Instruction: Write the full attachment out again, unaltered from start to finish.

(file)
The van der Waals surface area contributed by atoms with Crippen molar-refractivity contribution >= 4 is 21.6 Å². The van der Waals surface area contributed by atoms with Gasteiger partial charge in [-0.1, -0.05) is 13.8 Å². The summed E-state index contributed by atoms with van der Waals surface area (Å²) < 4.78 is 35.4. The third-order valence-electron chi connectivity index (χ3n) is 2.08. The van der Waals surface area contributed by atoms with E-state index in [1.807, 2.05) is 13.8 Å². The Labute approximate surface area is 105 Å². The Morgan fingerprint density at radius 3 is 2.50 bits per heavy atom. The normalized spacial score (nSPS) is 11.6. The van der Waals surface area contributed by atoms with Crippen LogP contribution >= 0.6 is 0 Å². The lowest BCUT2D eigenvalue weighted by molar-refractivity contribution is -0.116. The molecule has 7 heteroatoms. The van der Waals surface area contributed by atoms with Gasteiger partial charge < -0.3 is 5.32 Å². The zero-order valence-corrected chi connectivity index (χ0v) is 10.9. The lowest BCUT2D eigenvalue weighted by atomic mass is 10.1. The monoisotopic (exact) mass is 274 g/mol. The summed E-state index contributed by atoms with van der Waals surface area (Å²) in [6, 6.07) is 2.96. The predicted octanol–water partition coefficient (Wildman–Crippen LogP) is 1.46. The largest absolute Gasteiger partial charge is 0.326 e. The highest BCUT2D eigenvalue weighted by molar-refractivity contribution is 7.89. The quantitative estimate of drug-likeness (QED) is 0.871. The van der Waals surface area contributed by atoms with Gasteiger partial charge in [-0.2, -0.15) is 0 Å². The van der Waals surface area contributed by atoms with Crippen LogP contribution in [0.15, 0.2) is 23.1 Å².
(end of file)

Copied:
The van der Waals surface area contributed by atoms with Crippen molar-refractivity contribution >= 4 is 21.6 Å². The van der Waals surface area contributed by atoms with Gasteiger partial charge in [-0.1, -0.05) is 13.8 Å². The summed E-state index contributed by atoms with van der Waals surface area (Å²) < 4.78 is 35.4. The third-order valence-electron chi connectivity index (χ3n) is 2.08. The van der Waals surface area contributed by atoms with E-state index in [1.807, 2.05) is 13.8 Å². The Labute approximate surface area is 105 Å². The Morgan fingerprint density at radius 3 is 2.50 bits per heavy atom. The normalized spacial score (nSPS) is 11.6. The van der Waals surface area contributed by atoms with Crippen LogP contribution >= 0.6 is 0 Å². The lowest BCUT2D eigenvalue weighted by molar-refractivity contribution is -0.116. The molecule has 7 heteroatoms. The van der Waals surface area contributed by atoms with Gasteiger partial charge < -0.3 is 5.32 Å². The zero-order valence-corrected chi connectivity index (χ0v) is 10.9. The lowest BCUT2D eigenvalue weighted by atomic mass is 10.1. The monoisotopic (exact) mass is 274 g/mol. The summed E-state index contributed by atoms with van der Waals surface area (Å²) in [6, 6.07) is 2.96. The predicted octanol–water partition coefficient (Wildman–Crippen LogP) is 1.46. The largest absolute Gasteiger partial charge is 0.326 e. The highest BCUT2D eigenvalue weighted by molar-refractivity contribution is 7.89. The quantitative estimate of drug-likeness (QED) is 0.871. The van der Waals surface area contributed by atoms with Gasteiger partial charge in [-0.2, -0.15) is 0 Å². The van der Waals surface area contributed by atoms with Crippen LogP contribution in [0.15, 0.2) is 23.1 Å².